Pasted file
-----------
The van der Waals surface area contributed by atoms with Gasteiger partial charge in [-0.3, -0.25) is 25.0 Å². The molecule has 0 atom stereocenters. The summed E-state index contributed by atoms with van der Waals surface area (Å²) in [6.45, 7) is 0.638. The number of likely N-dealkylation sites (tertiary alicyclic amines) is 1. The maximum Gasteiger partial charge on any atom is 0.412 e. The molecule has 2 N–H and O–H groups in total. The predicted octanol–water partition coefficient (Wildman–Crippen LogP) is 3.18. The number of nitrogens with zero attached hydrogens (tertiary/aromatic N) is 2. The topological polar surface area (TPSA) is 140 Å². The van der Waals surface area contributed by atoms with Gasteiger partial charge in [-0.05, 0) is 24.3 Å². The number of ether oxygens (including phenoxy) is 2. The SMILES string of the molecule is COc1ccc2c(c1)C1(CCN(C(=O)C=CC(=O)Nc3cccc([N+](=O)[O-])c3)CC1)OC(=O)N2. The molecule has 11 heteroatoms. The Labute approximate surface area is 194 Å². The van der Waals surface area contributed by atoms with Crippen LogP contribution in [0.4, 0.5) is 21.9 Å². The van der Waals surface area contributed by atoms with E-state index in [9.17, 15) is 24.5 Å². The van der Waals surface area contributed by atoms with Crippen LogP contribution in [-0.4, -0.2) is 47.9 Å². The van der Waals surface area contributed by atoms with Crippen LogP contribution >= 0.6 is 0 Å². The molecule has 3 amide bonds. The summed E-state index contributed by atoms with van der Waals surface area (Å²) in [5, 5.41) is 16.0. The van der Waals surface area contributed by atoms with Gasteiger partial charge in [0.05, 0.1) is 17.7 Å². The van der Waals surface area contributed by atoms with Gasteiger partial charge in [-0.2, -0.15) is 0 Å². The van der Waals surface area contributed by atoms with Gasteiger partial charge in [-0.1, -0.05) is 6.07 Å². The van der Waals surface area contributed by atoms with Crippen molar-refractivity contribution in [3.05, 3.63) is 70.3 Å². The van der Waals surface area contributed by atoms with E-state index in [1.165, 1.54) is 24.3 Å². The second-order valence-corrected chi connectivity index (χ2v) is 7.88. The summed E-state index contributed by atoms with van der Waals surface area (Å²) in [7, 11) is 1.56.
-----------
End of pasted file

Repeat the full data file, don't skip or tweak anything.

The van der Waals surface area contributed by atoms with Gasteiger partial charge in [-0.3, -0.25) is 25.0 Å². The molecule has 0 atom stereocenters. The summed E-state index contributed by atoms with van der Waals surface area (Å²) in [6.45, 7) is 0.638. The number of likely N-dealkylation sites (tertiary alicyclic amines) is 1. The maximum Gasteiger partial charge on any atom is 0.412 e. The molecule has 2 N–H and O–H groups in total. The predicted octanol–water partition coefficient (Wildman–Crippen LogP) is 3.18. The number of nitrogens with zero attached hydrogens (tertiary/aromatic N) is 2. The topological polar surface area (TPSA) is 140 Å². The van der Waals surface area contributed by atoms with Gasteiger partial charge in [-0.05, 0) is 24.3 Å². The number of ether oxygens (including phenoxy) is 2. The SMILES string of the molecule is COc1ccc2c(c1)C1(CCN(C(=O)C=CC(=O)Nc3cccc([N+](=O)[O-])c3)CC1)OC(=O)N2. The molecule has 11 heteroatoms. The Labute approximate surface area is 194 Å². The van der Waals surface area contributed by atoms with Crippen LogP contribution in [0.4, 0.5) is 21.9 Å². The van der Waals surface area contributed by atoms with E-state index in [9.17, 15) is 24.5 Å². The van der Waals surface area contributed by atoms with Crippen LogP contribution in [-0.4, -0.2) is 47.9 Å². The van der Waals surface area contributed by atoms with Crippen LogP contribution >= 0.6 is 0 Å². The molecule has 3 amide bonds. The summed E-state index contributed by atoms with van der Waals surface area (Å²) in [5, 5.41) is 16.0. The van der Waals surface area contributed by atoms with Gasteiger partial charge in [0.05, 0.1) is 17.7 Å². The van der Waals surface area contributed by atoms with Gasteiger partial charge in [-0.2, -0.15) is 0 Å². The van der Waals surface area contributed by atoms with Gasteiger partial charge in [-0.1, -0.05) is 6.07 Å². The van der Waals surface area contributed by atoms with Crippen molar-refractivity contribution in [3.05, 3.63) is 70.3 Å². The van der Waals surface area contributed by atoms with E-state index in [1.165, 1.54) is 24.3 Å². The second-order valence-corrected chi connectivity index (χ2v) is 7.88. The summed E-state index contributed by atoms with van der Waals surface area (Å²) in [7, 11) is 1.56.